At the same time, as I’m applying for this undergraduate admission counselor position, I see an ad for a Master in Education Program at Vanderbilt on Instagram. It was for one year and covered all the topics I was interested in like race, gender, economics, gentrification and so much more! I didn’t know anyone except one friend who had recently moved to the area. I had no idea if I would be accepted or how I would finance my education and the move to Nashville. Still, it was something about the program itself that excited me. I talked to the program director and knew that this was it for me. Suddenly, I found myself less excited about the position I knew I could do and more excited about this potential opportunity. By early February 2016, I found myself in the second round of the interviews with UAB and finishing up my Vanderbilt application. I was running through my head what I would do if I got both? What would I choose? Taking the job at my alma mater seemed the most logical, but going to Vanderbilt seemed to be what ignited a flame in me. I decided to ask friends about their opinions on the situation. I was disappointed when they leaned towards taking the job because the latter seemed too uncertain and impractical.
At that moment, with everything in me, I just didn’t agree. Normally, I would be all about practicality, but something told me that if I took that route, I would be settling. When I expressed my thoughts to my friends they became offended, choosing to distance themselves from me: rain checking on plans and ignoring my texts. That lesson while painful was a necessary lesson. I learned that it’s one thing to seek wisdom, but you should never look for validation and affirmation in others. Which was exactly what I was doing with my friends and mentors. I had given them the power they never were supposed to have. The isolation proved to be a blessing. February 4th, I learned I didn’t get the job. Fourteen days later, I was accepted into the program at Vanderbilt with a partial scholarship and work-study. It was official; I was leaving Birmingham, AL.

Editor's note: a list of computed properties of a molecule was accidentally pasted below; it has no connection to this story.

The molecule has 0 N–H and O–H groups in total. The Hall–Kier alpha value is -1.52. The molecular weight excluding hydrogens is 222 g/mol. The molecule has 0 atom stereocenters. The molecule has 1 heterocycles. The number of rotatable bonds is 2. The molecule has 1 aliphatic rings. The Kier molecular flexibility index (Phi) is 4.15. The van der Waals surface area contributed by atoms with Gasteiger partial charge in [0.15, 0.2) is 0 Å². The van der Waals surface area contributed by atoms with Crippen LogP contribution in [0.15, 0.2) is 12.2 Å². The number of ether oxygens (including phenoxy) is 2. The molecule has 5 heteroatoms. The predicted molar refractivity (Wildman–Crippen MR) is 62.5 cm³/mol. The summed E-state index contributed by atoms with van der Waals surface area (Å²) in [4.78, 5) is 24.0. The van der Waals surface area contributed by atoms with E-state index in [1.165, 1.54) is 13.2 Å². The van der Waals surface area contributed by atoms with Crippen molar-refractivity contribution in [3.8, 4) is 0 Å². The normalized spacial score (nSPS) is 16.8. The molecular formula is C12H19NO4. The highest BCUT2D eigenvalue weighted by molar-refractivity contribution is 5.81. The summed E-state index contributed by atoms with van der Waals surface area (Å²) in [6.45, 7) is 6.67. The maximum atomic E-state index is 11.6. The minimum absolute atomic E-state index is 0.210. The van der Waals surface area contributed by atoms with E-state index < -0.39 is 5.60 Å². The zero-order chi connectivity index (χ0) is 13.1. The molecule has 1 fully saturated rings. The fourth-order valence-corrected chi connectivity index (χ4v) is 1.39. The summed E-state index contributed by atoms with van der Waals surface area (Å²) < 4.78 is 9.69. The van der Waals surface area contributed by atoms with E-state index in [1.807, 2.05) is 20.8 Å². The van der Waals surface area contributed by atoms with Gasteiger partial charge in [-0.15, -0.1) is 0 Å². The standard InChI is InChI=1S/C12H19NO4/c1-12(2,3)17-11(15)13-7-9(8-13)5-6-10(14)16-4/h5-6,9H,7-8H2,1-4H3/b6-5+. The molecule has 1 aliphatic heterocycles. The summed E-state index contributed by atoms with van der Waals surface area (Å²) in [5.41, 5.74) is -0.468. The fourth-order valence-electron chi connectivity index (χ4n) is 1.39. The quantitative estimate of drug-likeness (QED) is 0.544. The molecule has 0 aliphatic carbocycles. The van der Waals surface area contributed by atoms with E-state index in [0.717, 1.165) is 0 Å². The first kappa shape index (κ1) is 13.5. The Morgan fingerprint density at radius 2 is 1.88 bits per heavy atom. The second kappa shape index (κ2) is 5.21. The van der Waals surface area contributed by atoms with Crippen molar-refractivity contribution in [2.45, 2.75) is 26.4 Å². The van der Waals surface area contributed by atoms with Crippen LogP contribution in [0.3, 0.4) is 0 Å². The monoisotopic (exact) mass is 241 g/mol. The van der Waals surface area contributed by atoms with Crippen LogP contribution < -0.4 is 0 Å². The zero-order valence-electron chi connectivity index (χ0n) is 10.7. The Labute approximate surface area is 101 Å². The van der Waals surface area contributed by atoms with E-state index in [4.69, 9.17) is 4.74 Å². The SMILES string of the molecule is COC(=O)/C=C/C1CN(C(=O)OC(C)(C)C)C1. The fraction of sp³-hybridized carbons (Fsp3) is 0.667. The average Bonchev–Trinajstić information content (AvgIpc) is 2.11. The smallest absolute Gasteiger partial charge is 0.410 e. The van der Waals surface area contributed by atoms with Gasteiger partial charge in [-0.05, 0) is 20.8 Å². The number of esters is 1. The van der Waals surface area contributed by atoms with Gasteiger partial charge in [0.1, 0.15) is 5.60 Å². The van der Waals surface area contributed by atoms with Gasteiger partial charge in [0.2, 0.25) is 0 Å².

Without my closest friends around, I ate out less and started saving for the move. I picked up another job on top of the two I already had, sometimes only making $ 25-night parking cars. It was rough, earlier that year I filed for bankruptcy. So, looking for an apartment to rent was impossible, many places were hesitant to rent to me. Current students looking for roommates would go ghost when they saw that I was Black. I had no car, so it was hard looking for places to stay. I needed something close to campus or on a bus line. Of course, places with those amenities were out of my minuscule budget. On top of that, I broke my elbow one month before moving. During that season of my life, nothing was easy. While social media celebrated my Vanderbilt acceptance. I was doing clinical trials and youth day speeches at a mentor’s church just to pay the $250 enrollment deposit. It wasn’t easy, but it was possible. The lease for my place in Birmingham ended on July 31st, I didn't find roommates until July 14th but still could move to Nashville on July 30th.